June 9, 2008 -
It seems like ages since I've talked about the land-based
gambling industry. Oh wait, that's because it has
been ages. Who needs brick 'n mortar casinos when you have
so many great options, not to mention better options online,
right? Well, the thing is I know some of you like to keep up
with what is going on in the world, and one certainly can't
deny just how much the land-based gambling industry affects
the online realm and vice versa.
That said, here are some recaps on what I
consider to be the most recent relevant gambling news, aside from the latest
promotions in Vegas and Macau. Snap! There we go. How 'bout in the future I
write up the latest and greatest promotions in the brick 'n mortar world? Now
that is something I know most of you can appreciate. Believe me, if you've only
gambled online and never stepped foot inside a real casino, you owe it to
yourself to give it a try. God knows many devoted online gamblers can't go
without at least a yearly trip to Las Vegas.
Before I get myself more distracted, here's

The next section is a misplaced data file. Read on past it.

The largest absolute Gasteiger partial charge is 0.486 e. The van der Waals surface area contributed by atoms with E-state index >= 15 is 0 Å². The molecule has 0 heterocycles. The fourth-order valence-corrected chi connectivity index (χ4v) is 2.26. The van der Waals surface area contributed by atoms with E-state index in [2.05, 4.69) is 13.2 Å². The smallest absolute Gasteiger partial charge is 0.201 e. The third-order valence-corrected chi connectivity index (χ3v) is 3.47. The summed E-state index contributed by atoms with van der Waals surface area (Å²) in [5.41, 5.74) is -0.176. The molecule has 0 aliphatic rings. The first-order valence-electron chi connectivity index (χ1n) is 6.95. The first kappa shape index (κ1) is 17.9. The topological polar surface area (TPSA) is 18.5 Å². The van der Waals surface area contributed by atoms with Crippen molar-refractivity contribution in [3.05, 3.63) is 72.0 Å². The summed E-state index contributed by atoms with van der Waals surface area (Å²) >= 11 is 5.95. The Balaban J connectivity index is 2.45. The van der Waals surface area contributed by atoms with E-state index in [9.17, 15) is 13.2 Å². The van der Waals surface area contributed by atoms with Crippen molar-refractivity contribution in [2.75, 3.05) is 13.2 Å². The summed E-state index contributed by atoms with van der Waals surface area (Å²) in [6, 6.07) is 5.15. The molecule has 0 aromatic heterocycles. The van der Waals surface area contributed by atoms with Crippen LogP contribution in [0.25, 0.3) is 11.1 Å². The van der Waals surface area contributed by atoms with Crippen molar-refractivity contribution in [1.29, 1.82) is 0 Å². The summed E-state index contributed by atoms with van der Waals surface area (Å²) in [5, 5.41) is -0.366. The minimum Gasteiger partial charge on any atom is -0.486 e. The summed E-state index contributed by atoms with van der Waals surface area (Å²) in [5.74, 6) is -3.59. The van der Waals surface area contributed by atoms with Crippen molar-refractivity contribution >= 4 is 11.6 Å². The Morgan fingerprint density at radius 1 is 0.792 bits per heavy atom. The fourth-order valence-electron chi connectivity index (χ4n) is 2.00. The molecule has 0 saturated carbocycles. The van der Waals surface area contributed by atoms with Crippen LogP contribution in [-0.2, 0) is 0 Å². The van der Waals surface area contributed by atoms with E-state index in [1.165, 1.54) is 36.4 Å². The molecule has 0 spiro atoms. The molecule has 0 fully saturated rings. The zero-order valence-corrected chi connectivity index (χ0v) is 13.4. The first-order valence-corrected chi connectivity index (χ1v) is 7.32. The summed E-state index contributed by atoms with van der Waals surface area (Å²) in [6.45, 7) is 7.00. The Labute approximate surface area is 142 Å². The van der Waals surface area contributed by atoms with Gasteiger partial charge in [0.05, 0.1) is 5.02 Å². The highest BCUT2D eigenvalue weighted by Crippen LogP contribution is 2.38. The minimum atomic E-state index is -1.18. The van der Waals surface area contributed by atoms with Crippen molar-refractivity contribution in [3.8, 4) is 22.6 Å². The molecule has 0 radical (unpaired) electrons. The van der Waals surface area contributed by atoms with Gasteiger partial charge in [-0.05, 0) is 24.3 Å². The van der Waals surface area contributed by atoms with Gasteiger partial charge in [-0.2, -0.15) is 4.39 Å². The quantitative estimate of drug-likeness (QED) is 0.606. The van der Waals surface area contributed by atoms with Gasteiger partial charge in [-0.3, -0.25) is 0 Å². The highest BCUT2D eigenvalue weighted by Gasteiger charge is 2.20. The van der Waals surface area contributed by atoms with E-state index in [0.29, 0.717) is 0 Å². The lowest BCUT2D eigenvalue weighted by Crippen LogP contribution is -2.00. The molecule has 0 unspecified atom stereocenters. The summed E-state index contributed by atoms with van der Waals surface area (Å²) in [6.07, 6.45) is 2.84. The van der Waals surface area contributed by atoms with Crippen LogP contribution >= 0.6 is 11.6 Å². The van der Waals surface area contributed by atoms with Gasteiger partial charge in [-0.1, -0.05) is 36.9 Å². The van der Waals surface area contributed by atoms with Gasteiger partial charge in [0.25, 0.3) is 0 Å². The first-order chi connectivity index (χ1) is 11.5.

some gambling news recaps for the U.S. facing brick 'n mortar casino gambling
If you live in the State of Massachusetts
(that's in the U.S. for any of you geographically handicapped people like
myself), you are probably going to get a casino whether you like it or not. The
ever-so-persevering Governor Deval Patrick has announced he is ready to
"negotiate within existing laws" to allow the Mashpee Wampanoag Indian tribe to
run their own casino, much in the same way that Connecticut got it's world
famous Foxwoods Casino. Kudos to you Governor Patrick!
In Washington D.C., House investigators
released a report detailing imprisoned lobbyist, Jack Abramoff's dealings with
people in former White House Deputy Chief of Staff, Karl Rove's court. In the
report, Abramoff's team was shown to have numerous communications with Rove's
assistant, Susan Ralston, at the time - directly in relation to stopping a
casino compact for the Jena Band Choktaw tribe, which the Interior Department
ended up doing.
And in dusty Oklahoma (I hear it's dusty
there...isn't it called the dustbowl or something?), the Quapaw tribe is geared
up and ready to open their $200 million Downstream Casino Resort on July 5,
2008. With a 12-story resort hotel, an 18-hole golf course, and 2,000 slot
machines, this casino may become the pride of Oklahoma in true Las Vegas style.
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